Strengths and limitations

Our study has numerous strengths. These include using a large nationally representative sample which collected data on a wide range of nutritional biomarkers, and the use of a comprehensive screening instrument to obtain several measures of sleep quality, rather than focusing solely on sleep duration and/or sleep disorders, as was done in previous studies. Limitations of our study, include using a crude measure for dietary supplements and self-reported sleep measures, the study's cross-sectional design which precluded causal inference through ascertaining directionality of relationships, the self-reported sleep measures, the relatively high proportion of missing data from original eligible adult sample resulting in potential selection bias, and residual confounding by unmeasured covariates.

Conclusion

In sum, a few of the selected serum nutritional biomarkers were associated with sleep quantity and quality. In particular, there was a consistent association indicative of a potential protective effect of serum 25(OH)D and folate on two dimensions of sleep quality, namely sleepiness and sleep disturbance. In contrast, total carotenoids were positively associated with shorter sleep duration and a similar deleterious effect of serum vitamin B-12 on sleep duration was found. This highlights the specificity of each of those micronutrients in their relationship with sleep. However, longitudinal studies are needed in which baseline nutritional biomarkers are modeled against change in sleep measures to ascertain temporality and assess putative causal relationships.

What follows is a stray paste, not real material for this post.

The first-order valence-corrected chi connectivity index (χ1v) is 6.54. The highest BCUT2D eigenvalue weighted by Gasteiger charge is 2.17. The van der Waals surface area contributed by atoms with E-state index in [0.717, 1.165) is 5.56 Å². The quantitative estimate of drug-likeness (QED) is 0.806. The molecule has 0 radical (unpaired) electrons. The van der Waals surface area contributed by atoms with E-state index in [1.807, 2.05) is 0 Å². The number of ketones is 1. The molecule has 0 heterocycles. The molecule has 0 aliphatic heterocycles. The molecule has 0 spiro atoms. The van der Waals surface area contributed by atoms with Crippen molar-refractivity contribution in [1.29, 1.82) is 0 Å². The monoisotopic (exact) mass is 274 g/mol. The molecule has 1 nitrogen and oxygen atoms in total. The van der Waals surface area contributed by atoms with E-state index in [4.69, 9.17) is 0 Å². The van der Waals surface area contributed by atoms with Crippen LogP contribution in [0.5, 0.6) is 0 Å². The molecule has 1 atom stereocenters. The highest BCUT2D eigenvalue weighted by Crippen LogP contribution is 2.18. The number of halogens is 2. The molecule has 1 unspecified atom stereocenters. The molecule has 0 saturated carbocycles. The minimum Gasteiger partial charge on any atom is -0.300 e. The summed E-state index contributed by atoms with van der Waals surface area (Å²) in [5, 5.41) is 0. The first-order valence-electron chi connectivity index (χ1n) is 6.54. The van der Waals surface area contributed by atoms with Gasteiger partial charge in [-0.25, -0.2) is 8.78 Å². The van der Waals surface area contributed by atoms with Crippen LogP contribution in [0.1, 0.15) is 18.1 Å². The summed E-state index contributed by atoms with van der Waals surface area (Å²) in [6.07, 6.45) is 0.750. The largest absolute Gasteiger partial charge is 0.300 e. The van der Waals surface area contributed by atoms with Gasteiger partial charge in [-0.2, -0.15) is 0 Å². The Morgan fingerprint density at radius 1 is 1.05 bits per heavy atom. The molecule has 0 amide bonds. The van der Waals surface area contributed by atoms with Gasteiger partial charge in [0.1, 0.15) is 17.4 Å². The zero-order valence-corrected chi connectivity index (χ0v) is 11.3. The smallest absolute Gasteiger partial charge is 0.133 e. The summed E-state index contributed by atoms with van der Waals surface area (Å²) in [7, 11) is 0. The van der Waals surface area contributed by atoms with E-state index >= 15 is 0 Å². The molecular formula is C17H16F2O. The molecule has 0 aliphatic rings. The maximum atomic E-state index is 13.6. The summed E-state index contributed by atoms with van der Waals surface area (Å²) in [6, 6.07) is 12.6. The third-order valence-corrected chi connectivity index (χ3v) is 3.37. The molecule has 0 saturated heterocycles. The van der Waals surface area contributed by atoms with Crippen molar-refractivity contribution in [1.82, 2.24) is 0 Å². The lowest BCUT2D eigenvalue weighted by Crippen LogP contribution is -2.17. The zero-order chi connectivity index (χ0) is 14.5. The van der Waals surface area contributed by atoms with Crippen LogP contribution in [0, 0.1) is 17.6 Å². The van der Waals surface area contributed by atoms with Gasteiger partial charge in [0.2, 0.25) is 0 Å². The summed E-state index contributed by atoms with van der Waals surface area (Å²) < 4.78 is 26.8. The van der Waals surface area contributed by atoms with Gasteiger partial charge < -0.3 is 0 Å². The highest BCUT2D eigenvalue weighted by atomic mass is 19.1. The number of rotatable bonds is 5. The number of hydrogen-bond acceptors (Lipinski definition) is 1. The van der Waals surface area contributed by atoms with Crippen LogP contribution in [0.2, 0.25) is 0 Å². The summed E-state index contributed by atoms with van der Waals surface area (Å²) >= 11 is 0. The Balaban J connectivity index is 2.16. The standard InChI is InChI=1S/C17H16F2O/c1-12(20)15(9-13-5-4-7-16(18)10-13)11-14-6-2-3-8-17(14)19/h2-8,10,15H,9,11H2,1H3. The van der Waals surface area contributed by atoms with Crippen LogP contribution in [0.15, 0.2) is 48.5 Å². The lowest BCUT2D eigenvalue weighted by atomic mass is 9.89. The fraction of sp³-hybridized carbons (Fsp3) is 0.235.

Supporting Information

File S1.

Sleep quality-related measures; factor analysis approach and results; Correlation matrix between biomarkers. Method S1, Sleep quality-related measures and factor analytic approach. Table S1, Rotated three-factor model solution: All 21 items. Table S2, Rotated three-factor model solution: reduced to 15 items. Table S3, Confirmatory factor analysis with 15 items, related fit indices, and correlation between EFA and CFA predicted factors. Table S4, Correlation matrix between key serum nutritional biomarkers.

https://doi.org/10.1371/journal.pone.0103490.s001

(DOC)

Acknowledgments

We would like to thank Dr. Melissa Kitner-Triolo and Dr. Wayne Chan (NIA/NIH/IRP) for internally reviewing our manuscript.

Author Contributions

Conceived and designed the experiments: MAB. Analyzed the data: MAB. Contributed reagents/materials/analysis tools: MAB AAG JAC HAB MTS JMM ABZ. Wrote the paper: MAB AAG JAC HAB MTS JMM ABZ. Planned analysis: MAB AAG MTS JMM ABZ. Literature search and review: MAB AAG JAC HAB MTS JMM. Revised the manuscript: MAB AAG JAC HAB MTS JMM ABZ.